describes finding the site of the former Panhard & Levassor factory on the Boulevard
Massena at the corner between the Avenue d’Ivry and the Rue Nationale. The 1891
three-level structure has been preserved.
not the case with the rest of the area. But even so, unlike most of inner
Paris, it has not been gentrified. From the 1970s many migrant boat-people from
Vietnam settled in the area between Rue de Tolbiac (to the West), the Rue
Nationale (to the North East) and the Avenue d’Italie (to the South).
In 2017, the Marguerite-Durand historical library of gender and feminism, named after the founder of La Fronde in 1897, survived an attempt to close it. Its wealth of archives can be found at 79 Rue Nationale. After nearly two years of works the library re-opens on December 3 2019.
From 1791 French feminists argued for their natural rights. In the 1830s and 1840s many women campaigned for equality and the vote. Many saw the 1871 Commune as a route to equality and fought on the barricades. In 1909 a French women’s suffrage movement was established. France’s senate rejects giving women the vote in 1922 , 1935 and 1936. The vote was finally given by the 1945 Fourth Republic constitution. In 1975 women win the right to have an abortion. In 2017 French women’s average wage was still 24% less than men’s, and their pensions are 42% lower.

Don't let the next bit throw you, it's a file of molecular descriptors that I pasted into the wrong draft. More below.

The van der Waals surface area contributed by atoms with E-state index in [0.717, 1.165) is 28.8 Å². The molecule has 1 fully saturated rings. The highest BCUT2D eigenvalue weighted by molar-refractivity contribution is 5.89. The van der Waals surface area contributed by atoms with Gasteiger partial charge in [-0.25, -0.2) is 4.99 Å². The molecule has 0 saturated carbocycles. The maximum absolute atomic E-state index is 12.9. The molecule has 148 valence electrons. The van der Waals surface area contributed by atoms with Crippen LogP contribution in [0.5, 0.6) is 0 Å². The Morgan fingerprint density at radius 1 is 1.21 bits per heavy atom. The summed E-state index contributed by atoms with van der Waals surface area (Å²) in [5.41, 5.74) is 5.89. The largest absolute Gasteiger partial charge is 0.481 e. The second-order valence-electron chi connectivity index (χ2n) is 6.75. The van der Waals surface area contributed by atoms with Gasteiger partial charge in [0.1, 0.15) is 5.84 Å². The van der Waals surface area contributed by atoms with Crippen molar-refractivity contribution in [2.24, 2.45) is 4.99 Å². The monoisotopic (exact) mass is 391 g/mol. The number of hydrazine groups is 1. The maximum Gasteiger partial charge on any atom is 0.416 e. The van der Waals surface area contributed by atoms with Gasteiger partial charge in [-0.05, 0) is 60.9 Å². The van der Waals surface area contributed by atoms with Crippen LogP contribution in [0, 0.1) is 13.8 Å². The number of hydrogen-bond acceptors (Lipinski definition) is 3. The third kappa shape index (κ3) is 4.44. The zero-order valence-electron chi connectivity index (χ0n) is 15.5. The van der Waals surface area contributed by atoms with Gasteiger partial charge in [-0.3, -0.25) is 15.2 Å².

1878-1962, Montargis (Loiret)
Teacher, feminist, and anti-war activist
during World War I. Founder member of the Communist Party, which she left in
1926. A campaigner for female suffrage, she organised women’s candidacies at
elections, taking up a pre-war tradition, and in March 1922 presented her own
“symbolic candidacy” in the Paris municipal elections; unable to hold her own
meetings she demanded speaking rights at those of other candidates, and despite
being ineligible as a woman came third in the vote.